My eyes were damaged by Graves’ eye disease about five years ago. Early in the disease process, maybe as an attempt to convince myself, I vowed, “Creativity is not dependent upon visual acuity.” Over the next couple of years, this became a mantra.
Think of it: If creativity were solely dependent upon good vision, then something like evaluating art school candidates would be uncomplicated. Schools need only administer a simple eye acuity test for a definitive and quantitative determination of an applicant’s artistic ability.
How many artists throughout history have had eye problems? Degas, Cézanne, Monet, O’Keeffe, El Greco, Seurat, and Close, to name a few — and, according to ophthalmologist Michael Marmor, this may suggest a positive relationship between eye disturbances and increased creativity. Good news for my team.
After the local doctor tells me I might go blind, I go to a specialist. This doctor gives me hope: I probably will not go blind, but my eyes will be compromised by the inflammation attacking them. Graves’ eye disease is like a hurricane in my eyes. It does a lot of damage for a couple years, and then supposedly moves on completely, but not without leaving behind a wreck: scar tissue creating deformities of my eye sockets, blurred vision, sunlight sensitivity, and double vision. Until this hurricane subsides, there is nothing to do but wait. Unlike a hurricane, there are no precautionary measures — I can’t board up the windows to protect myself, just wait.
Eventually, in this waiting, I conclude, “I have been in training for this.” Who is better prepared to deal with the inability to see than an artist? I know as a landscape artist that sunlight is never exactly how I need it to be; it’s either shining into my eyes, making it hard to see what I am looking at, or shining from behind, casting my shadow onto the working surface and making it hard to see. Add to this the fact that sunlight is always changing its position; it’s never a compliant partner.
All artists know that seeing seems easy until seeing becomes the focus; then seeing is hard.
As a printmaker, I work in a labyrinth. In the process of creating an etching, light is dark and dark is light; right is left and left is right; in is out and out is in. Even in this reversal of the visual world, I can’t see what I am doing because I am working underground; beneath the asphaltum ground in which the lines are etched. One non-printmaking artist asks, “What’s it like to be always in the negative?” Actually, in the process of printmaking, the distinction between negatives and positives collapse to where opposites do not exist. Visual disturbances to a printmaker may be nothing more than creating an etching.
Seeing what can't be seen
My doctor is great, but he and I are parallel thinkers from different worlds. His is of science, and mine is art. After what seems like the eighth doctor visit in the same number of months and who knows how many readings of an eye chart, I complain, “Dr. Feldon, what I need to see as an artist has nothing at all to do with whether I can see the big E of which you seem so fond. I need to see form created by light and see form destroyed by shadow. I need to see the subtle color changes between red-violet and a little less red in the red-violet. I need to see the deadness of a dead bird. I need to find visible the invisible burden of gravity. Do you have the instruments to measure this?!”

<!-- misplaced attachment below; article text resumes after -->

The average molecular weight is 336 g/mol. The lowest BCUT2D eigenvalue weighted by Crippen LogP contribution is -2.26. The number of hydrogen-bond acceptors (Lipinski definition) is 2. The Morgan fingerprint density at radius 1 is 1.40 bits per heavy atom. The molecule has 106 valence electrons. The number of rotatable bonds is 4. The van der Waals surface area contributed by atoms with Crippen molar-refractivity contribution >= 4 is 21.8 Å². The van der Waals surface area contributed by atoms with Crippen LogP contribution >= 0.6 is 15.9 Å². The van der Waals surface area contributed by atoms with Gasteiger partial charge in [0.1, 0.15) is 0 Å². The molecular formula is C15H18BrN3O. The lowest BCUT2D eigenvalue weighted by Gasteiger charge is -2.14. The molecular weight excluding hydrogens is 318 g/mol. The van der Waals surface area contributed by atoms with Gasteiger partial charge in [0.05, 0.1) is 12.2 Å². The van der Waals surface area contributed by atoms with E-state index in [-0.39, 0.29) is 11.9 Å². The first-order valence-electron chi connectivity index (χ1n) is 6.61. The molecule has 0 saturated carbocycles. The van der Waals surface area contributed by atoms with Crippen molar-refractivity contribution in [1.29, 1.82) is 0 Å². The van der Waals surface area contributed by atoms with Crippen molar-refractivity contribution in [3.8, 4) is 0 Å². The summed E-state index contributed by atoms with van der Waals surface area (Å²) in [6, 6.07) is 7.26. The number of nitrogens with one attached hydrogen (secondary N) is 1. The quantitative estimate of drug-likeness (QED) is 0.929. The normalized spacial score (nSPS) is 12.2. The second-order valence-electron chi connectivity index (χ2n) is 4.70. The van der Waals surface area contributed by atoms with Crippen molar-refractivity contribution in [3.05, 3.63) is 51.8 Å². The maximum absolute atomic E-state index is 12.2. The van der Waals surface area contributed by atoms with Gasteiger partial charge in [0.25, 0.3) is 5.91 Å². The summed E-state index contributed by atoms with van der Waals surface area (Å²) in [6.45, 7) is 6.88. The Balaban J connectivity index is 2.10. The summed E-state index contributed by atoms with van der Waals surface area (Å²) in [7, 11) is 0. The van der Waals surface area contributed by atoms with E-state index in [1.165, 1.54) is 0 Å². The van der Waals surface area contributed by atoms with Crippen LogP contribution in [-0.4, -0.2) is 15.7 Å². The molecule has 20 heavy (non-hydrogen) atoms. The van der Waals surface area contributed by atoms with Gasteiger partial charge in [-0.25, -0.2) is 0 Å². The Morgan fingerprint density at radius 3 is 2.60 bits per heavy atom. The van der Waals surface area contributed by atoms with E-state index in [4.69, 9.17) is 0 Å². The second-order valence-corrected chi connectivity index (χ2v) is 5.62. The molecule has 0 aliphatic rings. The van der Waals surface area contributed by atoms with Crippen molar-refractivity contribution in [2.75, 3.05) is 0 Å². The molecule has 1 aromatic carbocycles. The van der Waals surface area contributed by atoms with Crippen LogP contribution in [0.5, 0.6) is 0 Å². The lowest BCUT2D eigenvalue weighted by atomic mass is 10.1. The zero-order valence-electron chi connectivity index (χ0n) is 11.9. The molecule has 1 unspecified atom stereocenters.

When I see the sad expression on my doctor’s face apologizing, “This is all I have,” I don’t force my artistic point.
After the first surgery, the post-hurricane cleanup, the disease, surprisingly, returns to inflict more damage. This time the disease leaves me with severe double vision. Space is so visually distorted that the double images could just as well be in different geographic hemispheres.
In some respects I have always taken space for granted. I am not talking about a specific house being here or there, but space in general. I have always taken for granted that space follows a rational organization allowing for security in that space — that it will always be there and that it follows rules. It no longer feels that way. The rule that states something can only occupy a single position in space at any one time remains practical, but is now available to alternative interpretations, rendering the rule well this side of absolute. The experience of double vision does not make one image real and the other image its simulacrum; both images are real in my experience.
The second surgery, 22 months after the first, continued the cleanup and reconstructive surgery to my eyelids. I was scheduled to have corrective surgery for the double vision during this second surgery, but my doctor and I decided not to attempt that much surgery at one time. Presently, I have corrective lenses — recovery from Graves' disease is a work in progress.
Compromised vision is a professional’s phrase. As an artist, I see what I see and from that “whatever,” I make art. That has always been the case — giving a nod to Degas, Cézanne, and the rest. What lingers from the disease is the experience that space is chaos — was, is, and may always be — even now when my sight, most of the time, is mono-vision. As a landscape artist I should have seen this capricious nature of space. After all, every runner knows that no two miles are ever equal. Perhaps I did in a tacit way.
It is this spatial ambiguity that compels me to go to prisons. Not to change people — I don’t have the skill to tell a good person from a bad one, or vice versa — but to explore the strange dichotomy of imposed absolute control on the mysterious and ambiguous experience of space.
Note: The second image is "Bird in a Labyrinth," by Treacy Ziegler. 15x27" Diptych, oil on panels. It was painted about a year after her first surgery and 10 months before the second surgery.